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Karel Kryl Brother, Close the Gate, Will you?

Plamen Press and Sciences has teamed up with the Washington DC Chapter of the Czechoslovak Society of Arts and Sciences and Baltimore-based Sun King Records, , and a group of international musicians (The Yehla Collective) to record an English version of the legendary song by legendary singer-songwriter and poet Karel Kryl: Bratřícku, zavírej vrátka or Brother, Close the Gate, Will you?. The song is reflective of Kryl’s initial shock, disbelief, and later anger triggered by the 1968 Soviet-led invasion of his country, Czechoslovakia. Karel Kryl was forced into exile in West Germany where he continued to perform and produce songs smuggling them into occupied Czechoslovakia and distributing them through Samizdat. Brother, Close the Gate, Will you? became a symbol of resistance during the 23-year occupation.

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Translation of the Week

Translations of the Week – Jan Skacel: Wine Taken at its Word

Moravian writer and poet Jan Skácel was born in 1922 in Vnorovy, Czechoslovakia. He studied philosophy at Masaryk University. In 1948 he was the Cultural Editor for the daily Rovnost (Equality) and in 1954 he started work for the literary division of Radio Brno. In 1963 he became the Editor in Chief for the cultural journal Host do domu (Guest in the House) and he remained there until 1969 when the journal was banned during the period of “Normalizaton”.  After his dismissal, his poems could appear only in samizdat or in exile literature. He died in on November 7, 1989 just ten days shy of the Velvet Revolution .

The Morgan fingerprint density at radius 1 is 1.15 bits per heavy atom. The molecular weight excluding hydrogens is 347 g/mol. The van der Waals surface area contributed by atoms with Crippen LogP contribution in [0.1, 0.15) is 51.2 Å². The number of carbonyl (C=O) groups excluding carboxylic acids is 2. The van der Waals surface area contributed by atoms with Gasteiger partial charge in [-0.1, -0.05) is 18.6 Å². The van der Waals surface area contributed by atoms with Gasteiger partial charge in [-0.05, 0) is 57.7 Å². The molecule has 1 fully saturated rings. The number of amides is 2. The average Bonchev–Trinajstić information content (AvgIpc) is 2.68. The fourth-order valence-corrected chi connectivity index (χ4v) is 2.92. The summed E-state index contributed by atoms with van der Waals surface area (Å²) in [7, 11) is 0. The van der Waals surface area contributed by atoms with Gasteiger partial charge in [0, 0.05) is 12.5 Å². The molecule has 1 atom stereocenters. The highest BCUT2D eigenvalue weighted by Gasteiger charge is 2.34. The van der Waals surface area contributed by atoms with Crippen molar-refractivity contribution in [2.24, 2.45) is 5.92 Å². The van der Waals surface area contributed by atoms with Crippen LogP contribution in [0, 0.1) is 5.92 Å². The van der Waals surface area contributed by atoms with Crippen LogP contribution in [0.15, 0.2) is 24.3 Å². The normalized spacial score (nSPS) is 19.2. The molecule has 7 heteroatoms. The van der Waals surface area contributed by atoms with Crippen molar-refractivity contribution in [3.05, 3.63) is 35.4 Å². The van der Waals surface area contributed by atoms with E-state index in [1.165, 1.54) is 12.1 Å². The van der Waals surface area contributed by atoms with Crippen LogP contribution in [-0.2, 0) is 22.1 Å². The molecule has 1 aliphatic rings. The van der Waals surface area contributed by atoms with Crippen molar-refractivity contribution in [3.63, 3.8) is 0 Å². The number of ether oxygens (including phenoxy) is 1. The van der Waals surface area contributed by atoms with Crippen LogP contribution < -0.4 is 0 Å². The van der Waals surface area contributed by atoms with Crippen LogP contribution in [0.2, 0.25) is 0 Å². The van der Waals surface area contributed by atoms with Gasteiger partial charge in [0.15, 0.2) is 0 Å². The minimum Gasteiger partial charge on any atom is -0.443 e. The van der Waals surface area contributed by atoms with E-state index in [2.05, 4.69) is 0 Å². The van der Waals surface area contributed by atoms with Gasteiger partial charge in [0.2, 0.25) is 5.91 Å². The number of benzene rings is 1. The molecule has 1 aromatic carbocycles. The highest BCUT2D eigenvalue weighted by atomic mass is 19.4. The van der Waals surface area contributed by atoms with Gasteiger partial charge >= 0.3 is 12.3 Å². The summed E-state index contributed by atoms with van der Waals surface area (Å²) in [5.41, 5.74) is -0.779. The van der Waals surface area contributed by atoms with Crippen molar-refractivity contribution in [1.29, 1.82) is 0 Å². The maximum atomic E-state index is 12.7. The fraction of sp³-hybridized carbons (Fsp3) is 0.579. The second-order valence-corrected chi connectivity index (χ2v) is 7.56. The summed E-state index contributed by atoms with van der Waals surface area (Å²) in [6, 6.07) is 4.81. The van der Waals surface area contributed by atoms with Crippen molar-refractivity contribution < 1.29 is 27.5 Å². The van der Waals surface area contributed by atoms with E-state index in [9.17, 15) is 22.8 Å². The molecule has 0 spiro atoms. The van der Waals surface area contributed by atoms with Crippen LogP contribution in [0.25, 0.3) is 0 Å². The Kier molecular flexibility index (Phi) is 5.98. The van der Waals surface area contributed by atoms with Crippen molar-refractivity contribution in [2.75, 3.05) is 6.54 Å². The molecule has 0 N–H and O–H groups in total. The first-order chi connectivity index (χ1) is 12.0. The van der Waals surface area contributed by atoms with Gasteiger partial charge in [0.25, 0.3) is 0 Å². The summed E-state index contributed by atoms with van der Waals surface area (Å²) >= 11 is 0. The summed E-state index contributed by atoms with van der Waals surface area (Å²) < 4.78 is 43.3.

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Translation of the Week

Translation of the Week – Karel Kryl : Little Brother, Close the gate, will you?

Czech Singer-songwriter icon Karel Kryl was author of many protest songs in which he attacked the absurdity of the Communist regime after the 1968 occupation of Czechoslovakia. His first album was recorded at home and included songs such as The Angel and Morituri te Salutant. After being forced into exile his later albums were smuggled into his homeland, creating a nationwide underground following. His songs were a vital inspiration for the movement that triggered the Velvet Revolution that ended Communism in Czechoslovakia.

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